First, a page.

Nosebleeds and nasal congestion are also caused by these irritated, dried mucous membranes. If all of this sounds way too familiar, make sure to add humidity (i.e. extra moisture) to the air inside your house. 

Dehydrated & Irritated Skin 

The moisture barrier that’s present on your skin requires constant replenishment. As you can already guess, this barrier evaporates significantly faster in dry air. The result of this is cracked, flaky, and itchy skin. 

And since you can’t really open windows to let in the fresh air during wintertime, your best bet is to replace the dry air with moist air through the use of warm-mist humidifiers or cool-mist humidifiers. You can also achieve adequate wintertime humidity levels through the use of whole-home humidifiers. 

Eyes Problems 

When there’s not enough humidity in the air, our eyes become drier and therefore more susceptible to irritation. 

This happens because the lack of moisture in the air can cause increased evaporation of tears from the eye tissue surfaces. You can easily prevent this from happening by getting a humidifier and using it to increase your house’s humidity levels.

Static Electricity 

This kind of electricity dissipates naturally when the indoor air is adequately humidified. Dry air, on the other hand, is very good at storing electrons. 

This results in a buildup of static electricity which can, in turn, lead to electric shocks when you or your family members touch a metal surface, a doorknob, or any other conductor. This is yet another reason why it makes sense to add humidity to your indoor air if it’s too dry. 

Wood Damage 

Finally, dry air can easily soak up the moisture that is naturally present in your home’s wooden elements. The result of this is wood bending, splitting, and cracking. 

In particular, dry indoor air can severely damage a window frame, furniture, wood flooring, and sometimes even musical instruments. Long-term exposure to a low level of humidity puts even properly-treated wood at risk. 

How Do I Increase Indoor Air Humdity in Wintertime? 

The most effective and reliable way to increase humidity in winter is by using a humidifier. Thanks to its built-in humidistat, this kind of device can quickly and efficiently add moisture to the air inside your home and maintain an adequate humidity level. 

These appliances range dramatically in function and size. An ultrasonic humidifier, as well as cool-mist and warm-mist humidifiers, can easily increase the humidity level in a single room. 

On the other hand, a whole-home humidifier – which you’re supposed to connect to your already-existing HVAC system – is capable of maintaining humidity levels throughout the entire house.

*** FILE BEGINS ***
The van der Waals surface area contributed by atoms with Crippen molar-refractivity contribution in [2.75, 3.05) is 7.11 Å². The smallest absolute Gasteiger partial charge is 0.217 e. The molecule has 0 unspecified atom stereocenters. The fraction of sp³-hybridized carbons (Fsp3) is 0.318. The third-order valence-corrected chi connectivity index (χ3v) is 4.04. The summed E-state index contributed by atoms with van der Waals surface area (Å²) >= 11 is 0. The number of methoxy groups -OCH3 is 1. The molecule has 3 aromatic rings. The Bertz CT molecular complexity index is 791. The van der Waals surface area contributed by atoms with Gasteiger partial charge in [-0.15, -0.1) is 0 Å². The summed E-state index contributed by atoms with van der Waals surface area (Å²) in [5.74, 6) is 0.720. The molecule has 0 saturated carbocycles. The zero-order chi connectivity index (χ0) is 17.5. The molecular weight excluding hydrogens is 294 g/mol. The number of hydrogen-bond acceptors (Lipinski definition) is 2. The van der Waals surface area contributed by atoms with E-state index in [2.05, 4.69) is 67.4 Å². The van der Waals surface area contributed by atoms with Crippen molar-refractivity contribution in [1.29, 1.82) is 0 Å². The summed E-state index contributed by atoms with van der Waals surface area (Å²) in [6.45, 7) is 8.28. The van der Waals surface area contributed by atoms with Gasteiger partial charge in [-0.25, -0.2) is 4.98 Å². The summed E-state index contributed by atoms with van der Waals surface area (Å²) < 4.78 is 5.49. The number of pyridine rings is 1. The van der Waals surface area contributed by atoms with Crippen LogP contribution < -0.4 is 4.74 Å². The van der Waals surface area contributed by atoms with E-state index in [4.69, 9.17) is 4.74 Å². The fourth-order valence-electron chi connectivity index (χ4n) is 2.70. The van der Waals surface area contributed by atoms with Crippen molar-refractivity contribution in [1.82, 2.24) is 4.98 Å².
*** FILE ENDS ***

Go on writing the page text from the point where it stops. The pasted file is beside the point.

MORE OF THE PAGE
Regardless of which one of these options you decide to go with, make sure that it’s suitable for your needs and the size of your home. 

Other Ways to Add Moisture to Your Home’s Air 

Plants in a house

Reduce Dryer Usage 

If there’s a specific living area that you’d like to add moisture to, let your clothes dry in that room instead of inside a tumble dryer. 

The moisture that is present in these wet clothes will evaporate into the air, and, in that way, increase humidity in the room. Reducing dryer usage can also save you on energy costs. 

Add Plants to Your Home 

Another great way to increase humidity levels throughout your home is by adding houseplants to it. 

Through a process called transpiration, houseplants release moisture into the air. The more plants you add to the rooms of your home, the easier it will be to notice this moisture-releasing effect. 

Shower With the Bathroom Door Open 

Open bathroom door

The most humid room inside a house is almost always the bathroom. 

Make good use of the warm air that appears when you’re showering and release steam to the other rooms by keeping your bathroom door open. The shower steam is bound to increase humidity levels throughout your home. 

The Dangers of High Humidity Levels 

Humidifier in a home

Although this is not really common during wintertime – when there’s cold air everywhere – you can still have high humidity levels in the rooms of your house. 

The first sign of a home that’s been over-humidified is usually condensation. When warm, moisture-heavy air hits a cold surface, it will create water vapor, which will then condense and form droplets of water. 

If it’s not taken care of, condensation usually causes wood rot and the growth of mold spores. Fortunately, high humidity can be tackled in several different ways, including: 

  • Using a humidifier, with the whole-home humidifier being the best option 
  • Ensuring that your kitchen and bathroom exhaust fans are working correctly 
  • Improving ventilation throughout the rooms of your home 
  • Turning down your humidity setting 

The Takeaway 

Indoor humidity can have a massive impact on your comfort and health – just like the indoor temperature. 

When you’re heating your home during the winter, maintaining an ideal level of humidity can be challenging, particularly for those who live in really cold climates. 

However, if you get yourself a humidifier of the right size (sometimes, whole-home humidifiers are the best choice), you’ll be able to maintain adequate humidity levels and keep the dry air-related dangers at bay while staying warm and comfortable throughout the season.